bikes food photography

Tour & taste

The Tour & Taste bikeride started in Cobble Hill at Rolling Orange. The gods of New York smiled on us with a gorgeous sunny Saturday, and we pedalled Brooklyn’s well-appointed bike-paths and over the Brooklyn Bridge. We were a motley group – stylish Dutch bikers alongside beat-up mountain bikes and hybrids, young and old; one couple had even come from San Francisco.

Once the Brooklyn Bridge spat us out in Manhattan, we wove west through Chinatown to take the Westside Greenway bikepath up the western edge of the island. If you’re looking for a scenic bike-trail in New York this is a great place to start – dedicated cycle path, lots of space and great views out to the Hudson and beyond. Then we were eastward bound once more, headed for the Union Square Farmers Market.

These markets are apparently some of the best in the world, and lots of New York’s top chefs source their produce here. And it’s not just fruit and veg – there are meats, poultry, game, honey, flowers, cheeses, pastries, breads, wines, seafood… anything delicious you can think of, and then a bunch of things you wouldn’t believe exist. Cotton candy spun from maple syrup. Wild ginseng from upstate New York so rare they keep it in a locked box and sell it for $500 a pound.

We got a special tour from Vandaag chef Phillip Kirschen-Clark, who guided us through his favourite producers and the seasonal ingredients he would later be serving up for our three-course lunch. This is a bloke who clearly loves his job, and loves the challenge of interpreting produce into unconventional meals. He hammed up his banter with the various stall-holders, begging one to find him some reindeer meat. “The closest I can get is elk, but I want reindeer!” he enthused, perhaps already planning a macabre Christmas menu.

Did I mention it was a stunning day? God I love this city. The restaurant itself is on 2nd Ave in the Lower East Side. We parked out flotilla of bikes on the footpath outside and luxuriated in the sundrenched interior, designed with clean modern lines by architect Eric Mailaender.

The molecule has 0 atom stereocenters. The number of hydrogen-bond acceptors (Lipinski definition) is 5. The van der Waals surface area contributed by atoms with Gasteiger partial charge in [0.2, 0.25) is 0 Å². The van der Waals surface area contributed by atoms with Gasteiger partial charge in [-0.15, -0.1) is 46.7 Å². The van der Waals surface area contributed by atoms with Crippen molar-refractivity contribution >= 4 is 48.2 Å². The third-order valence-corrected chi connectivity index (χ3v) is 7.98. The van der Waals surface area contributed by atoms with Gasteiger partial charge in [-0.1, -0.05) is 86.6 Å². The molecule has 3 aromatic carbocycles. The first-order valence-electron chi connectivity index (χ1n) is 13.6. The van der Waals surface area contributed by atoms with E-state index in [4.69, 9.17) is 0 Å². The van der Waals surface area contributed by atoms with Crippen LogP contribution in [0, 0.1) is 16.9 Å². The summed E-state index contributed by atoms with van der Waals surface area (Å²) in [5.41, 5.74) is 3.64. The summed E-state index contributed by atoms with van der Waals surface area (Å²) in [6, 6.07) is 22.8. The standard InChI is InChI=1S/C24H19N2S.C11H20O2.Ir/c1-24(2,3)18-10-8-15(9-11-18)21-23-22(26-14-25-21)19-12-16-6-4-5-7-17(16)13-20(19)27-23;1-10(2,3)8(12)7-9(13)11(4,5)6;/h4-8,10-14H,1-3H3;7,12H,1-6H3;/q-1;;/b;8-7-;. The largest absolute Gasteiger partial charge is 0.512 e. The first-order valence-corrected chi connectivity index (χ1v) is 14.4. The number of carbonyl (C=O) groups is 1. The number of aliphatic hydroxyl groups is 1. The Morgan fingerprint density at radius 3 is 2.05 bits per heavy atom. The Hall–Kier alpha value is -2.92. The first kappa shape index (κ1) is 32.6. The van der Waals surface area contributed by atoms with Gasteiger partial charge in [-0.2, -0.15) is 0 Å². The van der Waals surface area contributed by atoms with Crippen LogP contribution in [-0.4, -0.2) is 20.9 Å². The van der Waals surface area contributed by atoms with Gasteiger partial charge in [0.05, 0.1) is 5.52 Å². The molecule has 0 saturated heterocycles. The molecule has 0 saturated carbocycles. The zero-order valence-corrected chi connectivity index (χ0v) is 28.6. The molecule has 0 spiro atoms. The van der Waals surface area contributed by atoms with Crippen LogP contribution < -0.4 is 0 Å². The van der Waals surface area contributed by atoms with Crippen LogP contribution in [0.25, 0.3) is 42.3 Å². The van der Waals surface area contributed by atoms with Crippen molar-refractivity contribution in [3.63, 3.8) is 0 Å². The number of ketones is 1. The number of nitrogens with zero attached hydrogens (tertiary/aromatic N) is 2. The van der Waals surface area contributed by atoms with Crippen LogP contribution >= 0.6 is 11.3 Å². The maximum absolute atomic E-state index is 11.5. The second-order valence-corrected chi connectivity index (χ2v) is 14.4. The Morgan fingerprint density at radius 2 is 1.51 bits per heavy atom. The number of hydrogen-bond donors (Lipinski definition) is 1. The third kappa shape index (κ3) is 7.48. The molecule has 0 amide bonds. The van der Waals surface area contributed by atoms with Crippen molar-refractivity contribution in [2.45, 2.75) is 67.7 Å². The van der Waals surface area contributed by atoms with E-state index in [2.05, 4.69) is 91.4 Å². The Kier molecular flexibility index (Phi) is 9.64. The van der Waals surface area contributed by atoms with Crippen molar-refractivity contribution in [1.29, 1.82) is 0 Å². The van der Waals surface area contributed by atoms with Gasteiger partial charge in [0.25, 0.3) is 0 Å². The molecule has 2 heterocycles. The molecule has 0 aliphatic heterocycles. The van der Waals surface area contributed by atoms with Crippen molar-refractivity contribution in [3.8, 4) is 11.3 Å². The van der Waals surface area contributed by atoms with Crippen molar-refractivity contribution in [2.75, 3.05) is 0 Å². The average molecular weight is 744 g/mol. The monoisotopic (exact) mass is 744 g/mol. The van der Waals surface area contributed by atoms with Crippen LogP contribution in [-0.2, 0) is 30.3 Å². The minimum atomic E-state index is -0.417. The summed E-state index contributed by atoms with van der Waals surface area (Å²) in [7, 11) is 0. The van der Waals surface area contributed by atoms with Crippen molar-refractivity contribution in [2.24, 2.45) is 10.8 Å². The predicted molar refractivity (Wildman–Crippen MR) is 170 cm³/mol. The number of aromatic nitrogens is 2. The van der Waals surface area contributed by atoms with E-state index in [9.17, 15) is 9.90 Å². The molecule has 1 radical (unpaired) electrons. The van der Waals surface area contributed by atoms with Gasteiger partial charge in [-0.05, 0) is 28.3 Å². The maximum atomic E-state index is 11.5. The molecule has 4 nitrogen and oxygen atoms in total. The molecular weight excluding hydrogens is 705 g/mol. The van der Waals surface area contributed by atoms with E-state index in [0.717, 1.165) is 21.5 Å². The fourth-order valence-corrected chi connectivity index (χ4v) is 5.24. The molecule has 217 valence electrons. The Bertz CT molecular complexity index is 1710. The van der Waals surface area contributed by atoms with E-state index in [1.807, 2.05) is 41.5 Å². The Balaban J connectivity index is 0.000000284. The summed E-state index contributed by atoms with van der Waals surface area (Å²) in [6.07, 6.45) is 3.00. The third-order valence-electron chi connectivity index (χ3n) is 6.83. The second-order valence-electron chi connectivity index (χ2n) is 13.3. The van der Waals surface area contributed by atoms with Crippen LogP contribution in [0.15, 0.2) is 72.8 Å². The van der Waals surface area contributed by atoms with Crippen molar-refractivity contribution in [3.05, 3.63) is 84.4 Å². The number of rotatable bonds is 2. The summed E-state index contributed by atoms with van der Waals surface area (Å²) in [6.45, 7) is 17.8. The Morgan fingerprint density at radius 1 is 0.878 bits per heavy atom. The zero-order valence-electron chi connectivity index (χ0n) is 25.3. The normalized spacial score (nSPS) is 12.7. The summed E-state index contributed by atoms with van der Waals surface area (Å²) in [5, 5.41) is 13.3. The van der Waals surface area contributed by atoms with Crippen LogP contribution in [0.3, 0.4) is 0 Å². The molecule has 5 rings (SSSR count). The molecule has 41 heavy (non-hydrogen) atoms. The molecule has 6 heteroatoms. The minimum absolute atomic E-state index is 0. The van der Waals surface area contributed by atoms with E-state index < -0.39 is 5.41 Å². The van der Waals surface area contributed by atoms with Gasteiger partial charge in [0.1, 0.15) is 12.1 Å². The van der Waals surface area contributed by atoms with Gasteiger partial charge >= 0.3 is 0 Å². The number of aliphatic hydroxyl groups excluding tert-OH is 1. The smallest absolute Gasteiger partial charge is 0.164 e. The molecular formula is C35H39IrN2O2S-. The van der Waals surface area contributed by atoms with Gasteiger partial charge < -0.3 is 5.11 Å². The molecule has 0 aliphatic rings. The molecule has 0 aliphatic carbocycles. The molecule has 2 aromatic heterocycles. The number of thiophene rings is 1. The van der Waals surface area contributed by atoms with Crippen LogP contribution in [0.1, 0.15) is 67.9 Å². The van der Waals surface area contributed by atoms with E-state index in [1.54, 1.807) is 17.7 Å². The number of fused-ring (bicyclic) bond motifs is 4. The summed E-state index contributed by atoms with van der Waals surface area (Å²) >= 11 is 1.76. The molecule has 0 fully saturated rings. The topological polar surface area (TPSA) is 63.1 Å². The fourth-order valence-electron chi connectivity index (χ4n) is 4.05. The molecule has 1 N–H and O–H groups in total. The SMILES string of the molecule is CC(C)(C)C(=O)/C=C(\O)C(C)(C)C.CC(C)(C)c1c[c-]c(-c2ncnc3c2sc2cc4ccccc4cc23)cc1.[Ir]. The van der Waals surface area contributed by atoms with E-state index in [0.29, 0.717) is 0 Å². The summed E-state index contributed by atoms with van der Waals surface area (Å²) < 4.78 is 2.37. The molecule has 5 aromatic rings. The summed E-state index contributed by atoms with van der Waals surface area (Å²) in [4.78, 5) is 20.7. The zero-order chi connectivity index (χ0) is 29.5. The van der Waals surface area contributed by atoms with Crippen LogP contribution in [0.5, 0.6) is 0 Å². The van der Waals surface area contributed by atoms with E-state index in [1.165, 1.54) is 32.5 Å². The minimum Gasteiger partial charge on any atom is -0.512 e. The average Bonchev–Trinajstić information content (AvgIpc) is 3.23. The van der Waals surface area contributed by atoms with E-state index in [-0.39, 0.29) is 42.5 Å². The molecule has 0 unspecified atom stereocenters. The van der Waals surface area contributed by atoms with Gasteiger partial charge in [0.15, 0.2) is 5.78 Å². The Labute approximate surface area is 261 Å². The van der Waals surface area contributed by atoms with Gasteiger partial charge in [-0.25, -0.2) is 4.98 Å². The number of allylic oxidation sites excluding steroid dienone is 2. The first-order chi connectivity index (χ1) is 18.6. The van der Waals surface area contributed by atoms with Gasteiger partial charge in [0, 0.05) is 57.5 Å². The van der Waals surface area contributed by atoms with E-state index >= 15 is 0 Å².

Vandaag is Dutch for “today”. The cuisine is an odd marriage of Dutch and Danish influences, both countries which share a similar climate to New York and therefore seasonal produce is in sync. They even had a bike as part of the decor! Loaded up with squash that would later become part of a weirdly delicious hot cider cocktail.

The restauranteur talked us through the menu as we nibbled on a range of breads, dips and sausage. We made our selections from the set menu – a kale salad studded with green strawberries, squash served both pickled and battered; gravlax, duck confit or dandelion smorrebrod for mains.

One of my favourite parts were these pickle pots, which included pickled pears and radishes as well as the standard gherkins. So delicious.

I got so caught up in the food and conversation I forgot to take photos of the starters and mains! But I did capture the amazing dessert; a wafer-thin waffle sandwich filled with a concoction of salted molasses and chickory. There are no words.

It was one of those languid, drawn-out lunches you relish for half the afternoon, but the food was light enough that the bike-ride back to Brooklyn wasn’t impossible. I cannot deny, however, that a well-earned post-prandial disco nap was taken once the bikes were returned to Rolling Orange.

Seriously. Best birthday ever.

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